wait on uncommitted inserted rows prior to introduction of DB2_SKIPINSERTED
registry variable (prior to FP9). It also seems to suggest that by default
in FP9, DB2 will lock wait on the row unless the registry variable is set to
ON. Is this correct? Yes that is correct. The idea is that the default befaviour does not
change when you apply a fixpack. The default behaviour may or may not
change when you migrate to a new version.
2. The text seems to suggest that setting DB2_EVALUNCOMMITTED = ON will
"skip" uncommitted updates with CS or RS isolation level. Is that correct?
It sounds backwards from the name of the registry value (EVALUNCOMMITTED). Actually it will do exactly what it claims says.
Example:

Session 1: UPDATE T SET x = 5 WHERE pk = 5
Session 2: SELECT * FROM T WHERE x < 0
Session 2 will evaluate the row with pk = 5. Since it will fail the
predicate x < 0 the scan will move on (gambling that Session 1 will
commit). If the predicate were x > 0 then the scan would wait.
3. It is not clear, but I assume the default for all the new registry
variables is OFF?

Yes.
--
Serge Rielau
DB2 SQL Compiler Development
IBM Toronto Lab
Nov 12 '05 #2

P: n/a

"Serge Rielau" <sr*****@ca.ibm.com> wrote in message
news:3e************@individual.net...
Questions:

1. The description of the enhancement seems to suggest that DB2 would
lock wait on uncommitted inserted rows prior to introduction of
DB2_SKIPINSERTED registry variable (prior to FP9). It also seems to
suggest that by default in FP9, DB2 will lock wait on the row unless the
registry variable is set to ON. Is this correct?

Yes that is correct. The idea is that the default befaviour does not
change when you apply a fixpack. The default behaviour may or may not
change when you migrate to a new version.

On the first question, in FP8 and prior (BEFORE 8.2.2), would application 2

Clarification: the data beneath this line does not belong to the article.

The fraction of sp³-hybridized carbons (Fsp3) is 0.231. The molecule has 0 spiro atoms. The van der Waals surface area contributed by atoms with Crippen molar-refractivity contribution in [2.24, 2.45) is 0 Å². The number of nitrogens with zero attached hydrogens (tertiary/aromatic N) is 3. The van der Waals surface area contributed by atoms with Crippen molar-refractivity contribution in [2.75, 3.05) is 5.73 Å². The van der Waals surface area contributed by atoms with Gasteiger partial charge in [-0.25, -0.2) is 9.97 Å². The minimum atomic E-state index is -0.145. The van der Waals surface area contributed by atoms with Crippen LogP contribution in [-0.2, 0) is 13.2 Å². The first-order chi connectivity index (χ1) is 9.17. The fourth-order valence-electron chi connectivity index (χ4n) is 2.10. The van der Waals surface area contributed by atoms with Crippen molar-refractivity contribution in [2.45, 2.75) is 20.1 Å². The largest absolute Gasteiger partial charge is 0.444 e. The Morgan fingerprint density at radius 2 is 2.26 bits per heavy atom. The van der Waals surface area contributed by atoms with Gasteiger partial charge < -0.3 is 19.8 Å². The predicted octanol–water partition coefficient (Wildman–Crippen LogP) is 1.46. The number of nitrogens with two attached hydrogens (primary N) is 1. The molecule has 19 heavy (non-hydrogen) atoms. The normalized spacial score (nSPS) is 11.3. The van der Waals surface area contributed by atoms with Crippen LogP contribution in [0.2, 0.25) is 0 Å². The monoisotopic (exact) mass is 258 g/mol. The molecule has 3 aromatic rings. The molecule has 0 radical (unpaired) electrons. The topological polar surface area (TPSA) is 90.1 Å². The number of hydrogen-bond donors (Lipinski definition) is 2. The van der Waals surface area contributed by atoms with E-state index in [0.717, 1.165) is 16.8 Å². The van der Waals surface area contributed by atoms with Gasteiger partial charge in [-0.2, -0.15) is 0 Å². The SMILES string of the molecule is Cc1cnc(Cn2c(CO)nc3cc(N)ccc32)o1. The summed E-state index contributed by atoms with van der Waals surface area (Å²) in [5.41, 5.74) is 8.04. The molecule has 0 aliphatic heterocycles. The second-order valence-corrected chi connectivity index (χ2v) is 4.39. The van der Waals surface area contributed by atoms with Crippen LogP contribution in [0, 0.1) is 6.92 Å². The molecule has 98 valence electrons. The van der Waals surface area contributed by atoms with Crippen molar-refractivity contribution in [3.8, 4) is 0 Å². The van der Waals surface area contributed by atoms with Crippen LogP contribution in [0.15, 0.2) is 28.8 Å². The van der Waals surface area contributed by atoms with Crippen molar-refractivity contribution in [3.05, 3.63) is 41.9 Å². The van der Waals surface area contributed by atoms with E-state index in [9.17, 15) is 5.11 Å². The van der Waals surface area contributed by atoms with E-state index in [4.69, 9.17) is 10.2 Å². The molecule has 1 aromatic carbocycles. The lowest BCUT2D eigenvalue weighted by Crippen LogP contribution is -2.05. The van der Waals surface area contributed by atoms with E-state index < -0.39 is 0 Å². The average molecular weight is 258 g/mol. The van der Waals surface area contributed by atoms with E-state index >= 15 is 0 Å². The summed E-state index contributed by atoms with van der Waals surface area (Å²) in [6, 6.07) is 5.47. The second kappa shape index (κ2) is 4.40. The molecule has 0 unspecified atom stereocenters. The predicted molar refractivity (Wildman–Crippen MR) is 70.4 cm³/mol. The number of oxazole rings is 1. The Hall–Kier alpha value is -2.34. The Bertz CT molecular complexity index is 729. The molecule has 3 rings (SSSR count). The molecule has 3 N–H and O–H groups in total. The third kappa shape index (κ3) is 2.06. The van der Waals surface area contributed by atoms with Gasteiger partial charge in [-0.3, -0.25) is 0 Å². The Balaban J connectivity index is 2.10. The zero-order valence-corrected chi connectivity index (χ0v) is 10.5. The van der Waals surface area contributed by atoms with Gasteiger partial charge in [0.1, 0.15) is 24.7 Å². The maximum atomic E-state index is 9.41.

wait on locks of newly inserted rows by application 1? I thought application
2 would skip rows inserted by application 1 unless they were committed, but
it sounds like that unless the DB2_SKIPINSERTED registry is set on, it will
lock wait on them.
2. The text seems to suggest that setting DB2_EVALUNCOMMITTED = ON will
"skip" uncommitted updates with CS or RS isolation level. Is that
correct? It sounds backwards from the name of the registry value
(EVALUNCOMMITTED).

Actually it will do exactly what it claims says.
Example:

Session 1: UPDATE T SET x = 5 WHERE pk = 5
Session 2: SELECT * FROM T WHERE x < 0
Session 2 will evaluate the row with pk = 5. Since it will fail the
predicate x < 0 the scan will move on (gambling that Session 1 will
commit). If the predicate were x > 0 then the scan would wait.

Then why does the doc say: "The registry variables DB2_SKIPDELETED and
DB2_EVALUNCOMMITTED are used to skip uncommitted deletions and uncommitted
updates."

In my understanding of English, it means that DB2_EVALUNCOMMITTED will
"skip" uncommitted updates.
Nov 12 '05 #3

P: n/a
Mark A wrote:
"Serge Rielau" <sr*****@ca.ibm.com> wrote in message
news:3e************@individual.net...
Questions:

1. The description of the enhancement seems to suggest that DB2 would